“This tragedy comes as deliverance.”
Elective Affinities is set in 19th Century Italy. Widow Carlotta (Isabelle Huppert) and Edouard (Jean-Hugues Anglade) meet again after a twenty-year separation. Their interrupted love affair immediately resumes, and they marry quickly. The blissful couple retreat to Edouard’s Tuscany villa, but when he announces that he’s invited his friend, architect, Ottone to stay, Carlotta is concerned that their solitude will be ruined. And it is ….
Ottone spends an evening explaining how elements “give up original bonds and reform”, and he even draws a little diagram to illustrate his subject. This is so heavy-handed that it comes as no surprise when Carlotta decides to invite her stepdaughter, Ottilia is join the fun in the country–and the idea is, naturally, that the four people will be affected by each other and form new relationships.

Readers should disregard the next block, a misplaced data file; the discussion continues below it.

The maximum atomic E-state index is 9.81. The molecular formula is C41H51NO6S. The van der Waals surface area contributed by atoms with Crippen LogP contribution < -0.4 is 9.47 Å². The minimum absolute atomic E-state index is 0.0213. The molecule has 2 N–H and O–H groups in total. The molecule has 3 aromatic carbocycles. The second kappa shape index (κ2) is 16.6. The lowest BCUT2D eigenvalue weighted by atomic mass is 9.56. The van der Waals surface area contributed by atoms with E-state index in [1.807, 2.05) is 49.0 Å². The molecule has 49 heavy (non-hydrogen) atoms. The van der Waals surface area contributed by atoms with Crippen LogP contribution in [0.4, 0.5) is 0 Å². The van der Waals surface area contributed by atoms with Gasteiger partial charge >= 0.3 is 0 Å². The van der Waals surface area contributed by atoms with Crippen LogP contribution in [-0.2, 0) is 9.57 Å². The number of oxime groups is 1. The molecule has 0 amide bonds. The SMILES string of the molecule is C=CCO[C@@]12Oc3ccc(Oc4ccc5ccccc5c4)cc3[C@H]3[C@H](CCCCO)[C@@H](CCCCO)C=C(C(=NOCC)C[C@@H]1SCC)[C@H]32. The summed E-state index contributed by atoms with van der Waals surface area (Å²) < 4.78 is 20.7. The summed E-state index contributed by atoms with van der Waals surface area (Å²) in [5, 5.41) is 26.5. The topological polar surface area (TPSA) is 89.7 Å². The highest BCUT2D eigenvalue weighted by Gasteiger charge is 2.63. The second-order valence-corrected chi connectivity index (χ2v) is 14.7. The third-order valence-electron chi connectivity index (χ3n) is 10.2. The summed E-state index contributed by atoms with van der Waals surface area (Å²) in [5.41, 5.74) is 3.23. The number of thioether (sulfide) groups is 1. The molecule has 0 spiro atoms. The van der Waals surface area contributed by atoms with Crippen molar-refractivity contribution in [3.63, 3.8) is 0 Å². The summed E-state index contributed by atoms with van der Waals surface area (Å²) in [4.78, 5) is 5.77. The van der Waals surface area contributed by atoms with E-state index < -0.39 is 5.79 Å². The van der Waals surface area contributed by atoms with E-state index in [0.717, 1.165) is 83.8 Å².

At this point, I thought I was perhaps about to watch some sort of film with a free-love message–you know–a sort of 19th Century Bob & Carol & Ted & Alice complete with bed hopping. I was wrong. The film degenerated into an overly-sentimental, queasy, self-righteous story with a heavy moral message. The guilty twist and suffer, and the morally correct characters are, well … insufferable.
It was a little unsettling to see Isabelle Huppert play the role of Carlotta–rather a cold fish, and it was especially un-nerving to see her close-up dubbed speeches. Otto’s character was wooden, and Edouard rather unbelievable–his eagerness at several points in the film was quite nauseating. The one ‘steamy’ scene was tepid at best–and again–extraordinarily heavy-handed. From directors Paolo and Vittorio Taviani, Elective Affinities is based on the Goethe novel.